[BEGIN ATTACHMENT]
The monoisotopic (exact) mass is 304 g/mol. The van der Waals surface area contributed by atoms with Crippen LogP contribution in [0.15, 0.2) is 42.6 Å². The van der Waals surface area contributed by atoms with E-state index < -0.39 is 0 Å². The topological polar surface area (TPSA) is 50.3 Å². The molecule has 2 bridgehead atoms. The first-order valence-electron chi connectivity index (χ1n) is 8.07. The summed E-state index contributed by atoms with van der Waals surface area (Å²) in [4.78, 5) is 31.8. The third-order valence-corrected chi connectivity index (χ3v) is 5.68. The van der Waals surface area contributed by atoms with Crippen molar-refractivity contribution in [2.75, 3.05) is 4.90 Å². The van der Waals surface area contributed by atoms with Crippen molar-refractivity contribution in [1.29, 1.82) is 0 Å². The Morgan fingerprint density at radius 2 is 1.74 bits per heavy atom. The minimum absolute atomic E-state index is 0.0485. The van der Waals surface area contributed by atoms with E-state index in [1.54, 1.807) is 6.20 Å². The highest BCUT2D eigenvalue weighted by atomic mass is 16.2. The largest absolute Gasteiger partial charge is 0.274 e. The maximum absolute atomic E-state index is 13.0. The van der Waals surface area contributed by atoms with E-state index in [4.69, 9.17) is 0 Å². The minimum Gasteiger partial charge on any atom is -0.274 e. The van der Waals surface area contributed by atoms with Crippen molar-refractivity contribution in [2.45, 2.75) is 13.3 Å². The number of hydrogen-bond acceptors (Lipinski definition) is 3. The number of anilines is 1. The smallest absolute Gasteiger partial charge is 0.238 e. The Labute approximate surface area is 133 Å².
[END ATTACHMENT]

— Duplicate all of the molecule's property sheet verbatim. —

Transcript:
The monoisotopic (exact) mass is 304 g/mol. The van der Waals surface area contributed by atoms with Crippen LogP contribution in [0.15, 0.2) is 42.6 Å². The van der Waals surface area contributed by atoms with E-state index < -0.39 is 0 Å². The topological polar surface area (TPSA) is 50.3 Å². The molecule has 2 bridgehead atoms. The first-order valence-electron chi connectivity index (χ1n) is 8.07. The summed E-state index contributed by atoms with van der Waals surface area (Å²) in [4.78, 5) is 31.8. The third-order valence-corrected chi connectivity index (χ3v) is 5.68. The van der Waals surface area contributed by atoms with Crippen molar-refractivity contribution in [2.75, 3.05) is 4.90 Å². The van der Waals surface area contributed by atoms with Crippen molar-refractivity contribution in [1.29, 1.82) is 0 Å². The Morgan fingerprint density at radius 2 is 1.74 bits per heavy atom. The minimum absolute atomic E-state index is 0.0485. The van der Waals surface area contributed by atoms with E-state index in [1.54, 1.807) is 6.20 Å². The highest BCUT2D eigenvalue weighted by atomic mass is 16.2. The largest absolute Gasteiger partial charge is 0.274 e. The maximum absolute atomic E-state index is 13.0. The van der Waals surface area contributed by atoms with E-state index in [4.69, 9.17) is 0 Å². The minimum Gasteiger partial charge on any atom is -0.274 e. The van der Waals surface area contributed by atoms with Crippen molar-refractivity contribution in [2.45, 2.75) is 13.3 Å². The number of hydrogen-bond acceptors (Lipinski definition) is 3. The number of anilines is 1. The smallest absolute Gasteiger partial charge is 0.238 e. The Labute approximate surface area is 133 Å².